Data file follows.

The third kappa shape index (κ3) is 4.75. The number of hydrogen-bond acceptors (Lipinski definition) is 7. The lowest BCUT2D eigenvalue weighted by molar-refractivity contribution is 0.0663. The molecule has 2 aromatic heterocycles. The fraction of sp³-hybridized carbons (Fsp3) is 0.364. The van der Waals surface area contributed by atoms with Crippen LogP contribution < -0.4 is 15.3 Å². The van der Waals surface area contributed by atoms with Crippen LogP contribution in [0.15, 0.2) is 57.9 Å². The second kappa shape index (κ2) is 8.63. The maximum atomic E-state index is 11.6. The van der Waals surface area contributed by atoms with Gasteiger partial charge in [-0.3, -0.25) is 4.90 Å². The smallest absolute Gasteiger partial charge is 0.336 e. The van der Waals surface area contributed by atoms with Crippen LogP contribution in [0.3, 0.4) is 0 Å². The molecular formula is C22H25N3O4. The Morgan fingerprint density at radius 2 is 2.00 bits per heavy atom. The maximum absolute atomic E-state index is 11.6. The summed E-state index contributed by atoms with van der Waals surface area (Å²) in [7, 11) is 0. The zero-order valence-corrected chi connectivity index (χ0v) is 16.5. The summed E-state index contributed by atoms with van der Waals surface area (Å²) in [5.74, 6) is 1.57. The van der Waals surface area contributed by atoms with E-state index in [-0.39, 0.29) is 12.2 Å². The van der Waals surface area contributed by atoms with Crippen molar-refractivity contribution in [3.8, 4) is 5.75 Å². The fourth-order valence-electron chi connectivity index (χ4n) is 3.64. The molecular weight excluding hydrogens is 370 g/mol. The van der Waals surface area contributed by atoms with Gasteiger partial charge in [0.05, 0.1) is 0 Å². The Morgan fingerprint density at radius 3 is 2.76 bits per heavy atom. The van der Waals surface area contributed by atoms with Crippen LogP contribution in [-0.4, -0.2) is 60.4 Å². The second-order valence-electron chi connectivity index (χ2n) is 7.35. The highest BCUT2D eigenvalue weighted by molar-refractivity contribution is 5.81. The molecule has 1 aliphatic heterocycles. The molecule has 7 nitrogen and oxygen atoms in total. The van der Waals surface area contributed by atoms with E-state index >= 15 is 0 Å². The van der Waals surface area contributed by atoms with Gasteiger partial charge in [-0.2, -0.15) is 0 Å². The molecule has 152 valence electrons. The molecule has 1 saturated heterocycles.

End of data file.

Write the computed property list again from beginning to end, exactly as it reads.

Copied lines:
The third kappa shape index (κ3) is 4.75. The number of hydrogen-bond acceptors (Lipinski definition) is 7. The lowest BCUT2D eigenvalue weighted by molar-refractivity contribution is 0.0663. The molecule has 2 aromatic heterocycles. The fraction of sp³-hybridized carbons (Fsp3) is 0.364. The van der Waals surface area contributed by atoms with Crippen LogP contribution < -0.4 is 15.3 Å². The van der Waals surface area contributed by atoms with Crippen LogP contribution in [0.15, 0.2) is 57.9 Å². The second kappa shape index (κ2) is 8.63. The maximum atomic E-state index is 11.6. The van der Waals surface area contributed by atoms with Gasteiger partial charge in [-0.3, -0.25) is 4.90 Å². The smallest absolute Gasteiger partial charge is 0.336 e. The van der Waals surface area contributed by atoms with Crippen LogP contribution in [0.3, 0.4) is 0 Å². The molecular formula is C22H25N3O4. The Morgan fingerprint density at radius 2 is 2.00 bits per heavy atom. The maximum absolute atomic E-state index is 11.6. The summed E-state index contributed by atoms with van der Waals surface area (Å²) in [7, 11) is 0. The zero-order valence-corrected chi connectivity index (χ0v) is 16.5. The summed E-state index contributed by atoms with van der Waals surface area (Å²) in [5.74, 6) is 1.57. The van der Waals surface area contributed by atoms with E-state index in [-0.39, 0.29) is 12.2 Å². The van der Waals surface area contributed by atoms with Crippen molar-refractivity contribution in [3.8, 4) is 5.75 Å². The fourth-order valence-electron chi connectivity index (χ4n) is 3.64. The molecular weight excluding hydrogens is 370 g/mol. The van der Waals surface area contributed by atoms with Gasteiger partial charge in [0.05, 0.1) is 0 Å². The Morgan fingerprint density at radius 3 is 2.76 bits per heavy atom. The van der Waals surface area contributed by atoms with Crippen LogP contribution in [-0.4, -0.2) is 60.4 Å². The second-order valence-electron chi connectivity index (χ2n) is 7.35. The highest BCUT2D eigenvalue weighted by molar-refractivity contribution is 5.81. The molecule has 1 aliphatic heterocycles. The molecule has 7 nitrogen and oxygen atoms in total. The van der Waals surface area contributed by atoms with E-state index >= 15 is 0 Å². The van der Waals surface area contributed by atoms with Gasteiger partial charge in [-0.2, -0.15) is 0 Å². The molecule has 152 valence electrons. The molecule has 1 saturated heterocycles.